I thought I'd post a few pictures and include some information about what Nate is up to.
He has been in Washington DC for about 3 weeks, and has one more week to go. He is there out there receiving some excellent training in faculty development and sports medicine. Luckily, in between all that he is learning and working on, he has been able to...
...go to the temple
...do a little birdwatching
...and enjoy the beauty found in that part of the U.S.
He is staying at a Navy Lodge, but also spends some nights in call rooms at the hospital. This particular night was really chilly, and there was no thermostat or extra blanket. He had to use his uniform to help him stay warm.
Today he sent me this picture. They are practicing ultrasound guided injections on pork shoulders.
Natalie wanted to send Nate a text today. Here's what she wrote and his response:
Since this blog is like our family journal, here is a more detailed description of Nate's experiences from his point of view:
I came to Washington D.C. for two big reasons: Faculty Development fellowship and Sports Medicine fellowship. The Faculty Development fellowship is a 1-month experience for 3rd-year Family Medicine Residents. It basically "teaches you how to teach." It is taught by some of the highest-ranking, most well-known and well-respected doctors in the military, and it is highly competitive. It is awarded to one resident from each service (Army, Navy, Air Force) every year, who is interested in teaching medical students and residents. Each residency program gets to nominate one resident to compete, and I was selected out of all the Nellis residents. It was a high honor to then be selected from among all the Air Force applicants nationwide to actually attend the fellowship. I have had the chance to be taught one-on-one by some high-ranking and gifted teachers. I have had the chance to teach and evaluate medical students in several settings, including history-taking skills, suturing skills (skin lacerations), and gave a workshop on physical examination of the neck and lumbar spine. I had a ton of fun with this! Another important aspect of the Fac Dev fellowship is research. I have been working very hard (to say the least) on two big research projects. I am coauthoring a review article on hip dysplasia (analyzing and summarizing the current medical literature) for American Family Physician, which is the most widely-read journal among family doctors. We just submitted our second draft to the editors. Huge undertaking! My other big project is an actual investigation I am conducting, which evaluates the relationship between obesity and musculoskeletal injuries. We have a MASSIVE data set, and our analysis of the data shows some very significant results. I am currently working on writing the manuscript, and have entered a research competition. I have been invited to present my research at a big conference for military family doctors (may seem like a small group, but there are many hundreds that attend the conference each year).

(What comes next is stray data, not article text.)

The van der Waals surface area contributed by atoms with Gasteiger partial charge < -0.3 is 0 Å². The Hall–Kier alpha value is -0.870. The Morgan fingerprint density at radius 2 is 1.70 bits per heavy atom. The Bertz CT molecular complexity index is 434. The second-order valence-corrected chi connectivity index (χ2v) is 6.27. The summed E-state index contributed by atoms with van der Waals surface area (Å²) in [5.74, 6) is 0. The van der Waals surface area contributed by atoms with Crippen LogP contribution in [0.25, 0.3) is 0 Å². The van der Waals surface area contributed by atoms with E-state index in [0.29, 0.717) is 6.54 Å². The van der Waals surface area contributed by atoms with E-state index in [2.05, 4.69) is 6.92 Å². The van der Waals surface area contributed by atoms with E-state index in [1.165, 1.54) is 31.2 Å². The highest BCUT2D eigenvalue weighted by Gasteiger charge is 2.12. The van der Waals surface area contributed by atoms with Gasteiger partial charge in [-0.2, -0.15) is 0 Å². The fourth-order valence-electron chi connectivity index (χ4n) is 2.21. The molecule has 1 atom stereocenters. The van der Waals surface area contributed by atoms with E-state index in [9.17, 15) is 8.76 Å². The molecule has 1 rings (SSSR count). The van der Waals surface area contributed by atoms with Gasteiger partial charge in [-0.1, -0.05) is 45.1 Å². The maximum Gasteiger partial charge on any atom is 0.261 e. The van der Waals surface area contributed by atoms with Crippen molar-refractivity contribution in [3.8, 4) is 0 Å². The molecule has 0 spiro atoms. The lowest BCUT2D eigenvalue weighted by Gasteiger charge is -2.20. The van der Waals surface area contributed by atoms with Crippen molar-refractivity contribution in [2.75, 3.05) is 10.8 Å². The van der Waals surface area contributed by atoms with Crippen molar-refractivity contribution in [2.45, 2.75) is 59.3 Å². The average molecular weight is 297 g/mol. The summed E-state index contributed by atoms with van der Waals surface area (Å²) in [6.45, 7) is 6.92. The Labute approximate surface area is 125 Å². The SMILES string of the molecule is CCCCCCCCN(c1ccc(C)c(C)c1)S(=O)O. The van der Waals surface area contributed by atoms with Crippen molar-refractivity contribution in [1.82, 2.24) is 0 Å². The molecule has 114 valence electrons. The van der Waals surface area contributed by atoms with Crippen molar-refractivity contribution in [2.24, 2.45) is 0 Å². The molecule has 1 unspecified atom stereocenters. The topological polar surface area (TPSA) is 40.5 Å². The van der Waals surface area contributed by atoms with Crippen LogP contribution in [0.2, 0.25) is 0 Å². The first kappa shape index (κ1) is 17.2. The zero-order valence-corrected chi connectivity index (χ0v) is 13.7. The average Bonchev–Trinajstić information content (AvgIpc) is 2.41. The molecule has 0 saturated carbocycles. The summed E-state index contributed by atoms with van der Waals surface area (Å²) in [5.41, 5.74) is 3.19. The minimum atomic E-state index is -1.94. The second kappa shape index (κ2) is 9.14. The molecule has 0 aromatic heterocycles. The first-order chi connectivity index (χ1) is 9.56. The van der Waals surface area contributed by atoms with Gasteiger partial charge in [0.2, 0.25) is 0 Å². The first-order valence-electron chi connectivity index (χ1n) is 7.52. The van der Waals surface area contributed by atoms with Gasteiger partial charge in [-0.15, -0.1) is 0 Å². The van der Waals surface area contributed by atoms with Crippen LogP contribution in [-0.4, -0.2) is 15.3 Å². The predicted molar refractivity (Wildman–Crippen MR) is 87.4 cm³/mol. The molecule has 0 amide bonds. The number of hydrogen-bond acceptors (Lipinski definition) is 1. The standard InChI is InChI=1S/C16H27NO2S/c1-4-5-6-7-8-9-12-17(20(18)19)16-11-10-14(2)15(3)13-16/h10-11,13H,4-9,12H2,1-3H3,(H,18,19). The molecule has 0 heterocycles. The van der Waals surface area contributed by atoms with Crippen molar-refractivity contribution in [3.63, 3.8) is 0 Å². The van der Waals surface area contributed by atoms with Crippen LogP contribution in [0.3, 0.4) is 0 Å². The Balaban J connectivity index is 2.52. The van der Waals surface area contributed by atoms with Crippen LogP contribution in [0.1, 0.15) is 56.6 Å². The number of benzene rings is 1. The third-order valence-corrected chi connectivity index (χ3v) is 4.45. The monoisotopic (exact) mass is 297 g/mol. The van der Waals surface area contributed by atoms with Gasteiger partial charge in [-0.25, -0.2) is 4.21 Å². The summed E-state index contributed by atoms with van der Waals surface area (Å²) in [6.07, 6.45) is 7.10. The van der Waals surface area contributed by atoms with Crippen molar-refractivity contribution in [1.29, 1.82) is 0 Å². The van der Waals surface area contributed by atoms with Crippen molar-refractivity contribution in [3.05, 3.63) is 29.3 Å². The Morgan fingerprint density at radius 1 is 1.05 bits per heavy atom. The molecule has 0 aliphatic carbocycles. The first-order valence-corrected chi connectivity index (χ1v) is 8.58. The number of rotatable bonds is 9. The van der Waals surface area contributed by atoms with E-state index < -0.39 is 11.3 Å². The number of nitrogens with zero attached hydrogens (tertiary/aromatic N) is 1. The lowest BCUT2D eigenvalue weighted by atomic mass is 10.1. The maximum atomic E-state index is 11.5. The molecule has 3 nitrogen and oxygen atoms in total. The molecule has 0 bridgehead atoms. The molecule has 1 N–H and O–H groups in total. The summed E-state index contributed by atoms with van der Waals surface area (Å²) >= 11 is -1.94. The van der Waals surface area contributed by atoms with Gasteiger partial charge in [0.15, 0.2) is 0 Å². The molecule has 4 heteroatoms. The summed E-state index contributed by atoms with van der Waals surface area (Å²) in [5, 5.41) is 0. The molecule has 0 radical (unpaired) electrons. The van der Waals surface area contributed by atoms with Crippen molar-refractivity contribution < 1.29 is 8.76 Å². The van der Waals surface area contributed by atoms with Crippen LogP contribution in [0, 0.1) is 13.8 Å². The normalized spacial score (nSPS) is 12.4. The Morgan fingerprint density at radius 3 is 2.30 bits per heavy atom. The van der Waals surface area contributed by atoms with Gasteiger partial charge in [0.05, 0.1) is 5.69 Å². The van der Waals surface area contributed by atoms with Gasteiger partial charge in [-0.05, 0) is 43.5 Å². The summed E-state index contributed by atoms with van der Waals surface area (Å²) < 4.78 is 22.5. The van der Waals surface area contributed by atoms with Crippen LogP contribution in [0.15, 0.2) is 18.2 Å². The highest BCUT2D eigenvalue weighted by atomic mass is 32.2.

The other reason I'm here is the Sports Medicine fellowship. This is a 1-year training program for board-certified family doctors (who have completed residency and passed boards). I am basically here to interview for the program next year, and to rotate with them to see how I like the program and for them to see if they like me. The fellowship teaches management of all musculoskeletal disorders, ranging from sprains to fractures to arthritis to concussions to dislocations and so forth. We do everything short of surgery, including therapeutic exercise regimens, splinting/casting, pain management, joint injections, physical therapy, etc. Ultrasound is rapidly becoming an important diagnostic tool for sports medicine doctors, and the military program here at Ft. Belvoir is one of the very first few fellowships to incorporate ultrasound teaching into the curriculum. This program is ranked among the top 10 in the country! In addition to seeing patients in clinic, I have had the chance to provide sideline medical coverage for two high school football games and a martial arts tournament. Definitely a lot of fun!
On the horizon: From the looks of things, there is a decent chance I will get selected for the sports fellowship next year. Normally it is almost impossible to be selected right out of residency, but this year there happen to be very few applicants. So there is a chance we will be here in D.C. for a one-year fellowship next year. There is also a chance we will do a sports fellowship at a civilian program somewhere in the U.S. (anywhere). And if I don't get selected for a sports fellowship this year, we will likely head to Travis AFB (between SF and Sacramento) for a faculty position supervising residents. All of these options are excellent, so we really can't go wrong! We will find out on Dec 13th what will happen.